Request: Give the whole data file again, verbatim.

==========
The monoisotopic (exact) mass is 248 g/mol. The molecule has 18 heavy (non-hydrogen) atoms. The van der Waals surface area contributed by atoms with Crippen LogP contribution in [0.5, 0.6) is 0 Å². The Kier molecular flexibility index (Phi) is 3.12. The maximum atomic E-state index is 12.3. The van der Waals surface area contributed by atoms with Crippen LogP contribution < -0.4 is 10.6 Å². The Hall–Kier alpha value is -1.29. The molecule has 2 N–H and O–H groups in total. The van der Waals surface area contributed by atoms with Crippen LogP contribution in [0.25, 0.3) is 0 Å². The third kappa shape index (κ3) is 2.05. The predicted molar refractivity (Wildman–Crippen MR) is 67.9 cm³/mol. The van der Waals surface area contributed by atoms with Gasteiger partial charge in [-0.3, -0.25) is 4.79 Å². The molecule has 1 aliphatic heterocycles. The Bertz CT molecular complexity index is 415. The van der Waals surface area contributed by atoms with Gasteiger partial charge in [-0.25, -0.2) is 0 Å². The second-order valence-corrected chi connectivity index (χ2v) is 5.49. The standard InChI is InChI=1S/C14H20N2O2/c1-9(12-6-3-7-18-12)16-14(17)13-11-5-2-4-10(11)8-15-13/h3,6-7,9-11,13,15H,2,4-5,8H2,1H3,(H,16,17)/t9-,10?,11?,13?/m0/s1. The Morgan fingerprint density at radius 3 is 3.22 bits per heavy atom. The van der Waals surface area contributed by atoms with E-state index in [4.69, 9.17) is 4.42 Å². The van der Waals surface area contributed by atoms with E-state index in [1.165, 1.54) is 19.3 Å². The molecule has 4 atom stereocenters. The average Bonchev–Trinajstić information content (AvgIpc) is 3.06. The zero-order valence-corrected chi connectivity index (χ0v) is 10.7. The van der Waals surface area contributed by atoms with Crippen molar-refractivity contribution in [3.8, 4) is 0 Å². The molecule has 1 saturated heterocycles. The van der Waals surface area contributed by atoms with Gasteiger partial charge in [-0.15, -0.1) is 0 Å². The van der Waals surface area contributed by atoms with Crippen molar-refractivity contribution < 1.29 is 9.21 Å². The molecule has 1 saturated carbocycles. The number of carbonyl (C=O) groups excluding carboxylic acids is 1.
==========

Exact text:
The monoisotopic (exact) mass is 248 g/mol. The molecule has 18 heavy (non-hydrogen) atoms. The van der Waals surface area contributed by atoms with Crippen LogP contribution in [0.5, 0.6) is 0 Å². The Kier molecular flexibility index (Phi) is 3.12. The maximum atomic E-state index is 12.3. The van der Waals surface area contributed by atoms with Crippen LogP contribution < -0.4 is 10.6 Å². The Hall–Kier alpha value is -1.29. The molecule has 2 N–H and O–H groups in total. The van der Waals surface area contributed by atoms with Crippen LogP contribution in [0.25, 0.3) is 0 Å². The third kappa shape index (κ3) is 2.05. The predicted molar refractivity (Wildman–Crippen MR) is 67.9 cm³/mol. The van der Waals surface area contributed by atoms with Gasteiger partial charge in [-0.3, -0.25) is 4.79 Å². The molecule has 1 aliphatic heterocycles. The Bertz CT molecular complexity index is 415. The van der Waals surface area contributed by atoms with Gasteiger partial charge in [-0.25, -0.2) is 0 Å². The second-order valence-corrected chi connectivity index (χ2v) is 5.49. The standard InChI is InChI=1S/C14H20N2O2/c1-9(12-6-3-7-18-12)16-14(17)13-11-5-2-4-10(11)8-15-13/h3,6-7,9-11,13,15H,2,4-5,8H2,1H3,(H,16,17)/t9-,10?,11?,13?/m0/s1. The Morgan fingerprint density at radius 3 is 3.22 bits per heavy atom. The van der Waals surface area contributed by atoms with E-state index in [4.69, 9.17) is 4.42 Å². The van der Waals surface area contributed by atoms with E-state index in [1.165, 1.54) is 19.3 Å². The molecule has 4 atom stereocenters. The average Bonchev–Trinajstić information content (AvgIpc) is 3.06. The zero-order valence-corrected chi connectivity index (χ0v) is 10.7. The van der Waals surface area contributed by atoms with Crippen molar-refractivity contribution in [3.8, 4) is 0 Å². The molecule has 1 saturated heterocycles. The van der Waals surface area contributed by atoms with Gasteiger partial charge in [-0.15, -0.1) is 0 Å². The van der Waals surface area contributed by atoms with Crippen molar-refractivity contribution < 1.29 is 9.21 Å². The molecule has 1 saturated carbocycles. The number of carbonyl (C=O) groups excluding carboxylic acids is 1.